Rhubarb and I have reached a bit of an impasse, and it’s not even Memorial Day.
Giddy with the not-so-novel idea of an upside down cake featuring stalks of pie plant, I hold up a photo. Rhubarb sighs. “What’s the problem? This is a stunning bake!” Totally nonplussed, Rhubarb shrugs his poisonous leaves and dismisses my upside down cake dream. The harbinger of spring then poses the obvious question, “Can’t you simply leave upside down cake to Pineapple? Why must you drag me into the mix?”
Setting down a parchment-lined springform pan, I cajole. “C’mon… you know you’re perfectly suited to this role. You’ll love this cake- it’s spiked with ginger and healthy from yogurt, and of course…” I point in his direction. “What’s not to love?” Rhubarb pauses before replying. “What’s not to love is being subjected to a poaching syrup of hot caramel. What’s not to love is being wedged into the confines of a pan held together with a massive latch and then being smothered in cake batter. Call me petty, but withstanding fifty minutes of moderate heat under glaring lights before someone flips you on your head isn’t a pie plant’s dream. We’re a common garden vegetable, for crying out loud, not Cirque du Soleil!”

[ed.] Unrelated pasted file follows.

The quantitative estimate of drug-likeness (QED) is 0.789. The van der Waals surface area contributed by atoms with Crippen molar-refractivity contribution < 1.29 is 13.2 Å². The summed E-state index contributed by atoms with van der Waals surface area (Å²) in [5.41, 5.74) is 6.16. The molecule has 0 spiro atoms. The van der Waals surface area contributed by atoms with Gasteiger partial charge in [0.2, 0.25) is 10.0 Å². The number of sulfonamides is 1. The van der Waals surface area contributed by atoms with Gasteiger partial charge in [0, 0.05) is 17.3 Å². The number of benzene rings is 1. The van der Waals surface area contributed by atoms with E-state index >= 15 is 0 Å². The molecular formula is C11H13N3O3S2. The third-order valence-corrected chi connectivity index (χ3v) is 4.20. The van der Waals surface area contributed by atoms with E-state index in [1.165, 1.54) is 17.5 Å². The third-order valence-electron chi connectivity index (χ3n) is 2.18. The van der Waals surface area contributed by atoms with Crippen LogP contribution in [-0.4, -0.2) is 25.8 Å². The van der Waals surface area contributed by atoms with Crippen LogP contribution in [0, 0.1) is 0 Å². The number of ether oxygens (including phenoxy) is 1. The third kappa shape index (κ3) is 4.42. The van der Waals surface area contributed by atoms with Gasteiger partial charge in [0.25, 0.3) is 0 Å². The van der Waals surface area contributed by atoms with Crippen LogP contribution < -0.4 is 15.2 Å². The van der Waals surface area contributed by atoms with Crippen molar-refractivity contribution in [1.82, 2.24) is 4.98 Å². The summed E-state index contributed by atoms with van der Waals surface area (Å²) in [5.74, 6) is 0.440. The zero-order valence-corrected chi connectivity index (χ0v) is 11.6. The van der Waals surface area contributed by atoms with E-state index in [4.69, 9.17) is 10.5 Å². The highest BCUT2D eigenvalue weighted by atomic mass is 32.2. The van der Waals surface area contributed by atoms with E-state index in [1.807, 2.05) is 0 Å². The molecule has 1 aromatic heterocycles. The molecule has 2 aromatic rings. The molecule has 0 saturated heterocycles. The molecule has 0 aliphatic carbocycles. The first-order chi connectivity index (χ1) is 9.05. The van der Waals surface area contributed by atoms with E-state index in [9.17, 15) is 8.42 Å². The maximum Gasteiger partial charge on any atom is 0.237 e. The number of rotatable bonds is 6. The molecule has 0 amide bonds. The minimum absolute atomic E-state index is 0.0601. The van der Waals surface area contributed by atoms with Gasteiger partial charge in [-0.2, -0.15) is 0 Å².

Rhubarb continues. “Once again, you’re only thinking of yourself. Your breakfast slice, your post running snack, your dessert. Have you ever considered my feelings?” I hadn’t. Rhubarb lashes out, “You try standing on your head in a 9” springform pan with nowhere to turn.”
Rhubarb is right, after all. It’s not easy coaxing lightly poached stalks of a spring vegetable into a tightly confined space. Refusing to line up with precision, the vegetable wiggles and rolls over, refusing to surrender to the blade of a small paring knife, overlapping in the wrong places and leaving unsightly gaps where the pan bottom meets the side. My fingers are scorched from the caramel syrup and unlike the photograph, the brilliant pink stalks are less brilliant post-bake. Still, the cake bakes up perfectly tart from the rhubarb and spicy from the candied ginger and just sweet enough from the caramel. I have a slice for breakfast and another later in the afternoon. And despite the hullaballoo from the star ingredient, I’d call this Ottolenghi recipe a wild success.
Professional Pie-isms & Seasonal Sarcasm